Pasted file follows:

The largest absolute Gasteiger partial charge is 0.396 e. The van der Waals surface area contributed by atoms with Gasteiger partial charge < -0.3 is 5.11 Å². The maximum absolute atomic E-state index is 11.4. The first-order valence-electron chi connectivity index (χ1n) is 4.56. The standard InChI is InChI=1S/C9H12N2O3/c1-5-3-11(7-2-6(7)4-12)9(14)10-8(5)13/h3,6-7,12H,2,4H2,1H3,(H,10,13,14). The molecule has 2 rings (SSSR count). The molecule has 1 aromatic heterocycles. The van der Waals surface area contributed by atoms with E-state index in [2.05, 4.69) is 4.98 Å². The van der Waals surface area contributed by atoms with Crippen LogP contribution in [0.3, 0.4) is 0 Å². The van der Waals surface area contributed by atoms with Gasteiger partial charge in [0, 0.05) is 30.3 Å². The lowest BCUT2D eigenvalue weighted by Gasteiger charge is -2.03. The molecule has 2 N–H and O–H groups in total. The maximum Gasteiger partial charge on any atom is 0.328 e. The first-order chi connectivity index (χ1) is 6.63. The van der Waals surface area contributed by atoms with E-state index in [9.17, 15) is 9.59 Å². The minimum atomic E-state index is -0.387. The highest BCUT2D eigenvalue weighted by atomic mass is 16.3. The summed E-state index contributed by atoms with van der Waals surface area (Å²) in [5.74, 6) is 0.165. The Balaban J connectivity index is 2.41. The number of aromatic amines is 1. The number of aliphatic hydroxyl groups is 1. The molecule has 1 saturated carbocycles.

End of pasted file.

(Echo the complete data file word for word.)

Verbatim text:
The largest absolute Gasteiger partial charge is 0.396 e. The van der Waals surface area contributed by atoms with Gasteiger partial charge < -0.3 is 5.11 Å². The maximum absolute atomic E-state index is 11.4. The first-order valence-electron chi connectivity index (χ1n) is 4.56. The standard InChI is InChI=1S/C9H12N2O3/c1-5-3-11(7-2-6(7)4-12)9(14)10-8(5)13/h3,6-7,12H,2,4H2,1H3,(H,10,13,14). The molecule has 2 rings (SSSR count). The molecule has 1 aromatic heterocycles. The van der Waals surface area contributed by atoms with E-state index in [2.05, 4.69) is 4.98 Å². The van der Waals surface area contributed by atoms with Crippen LogP contribution in [0.3, 0.4) is 0 Å². The van der Waals surface area contributed by atoms with Gasteiger partial charge in [0, 0.05) is 30.3 Å². The lowest BCUT2D eigenvalue weighted by Gasteiger charge is -2.03. The molecule has 2 N–H and O–H groups in total. The maximum Gasteiger partial charge on any atom is 0.328 e. The first-order chi connectivity index (χ1) is 6.63. The van der Waals surface area contributed by atoms with E-state index in [9.17, 15) is 9.59 Å². The minimum atomic E-state index is -0.387. The highest BCUT2D eigenvalue weighted by atomic mass is 16.3. The summed E-state index contributed by atoms with van der Waals surface area (Å²) in [5.74, 6) is 0.165. The Balaban J connectivity index is 2.41. The number of aromatic amines is 1. The number of aliphatic hydroxyl groups is 1. The molecule has 1 saturated carbocycles.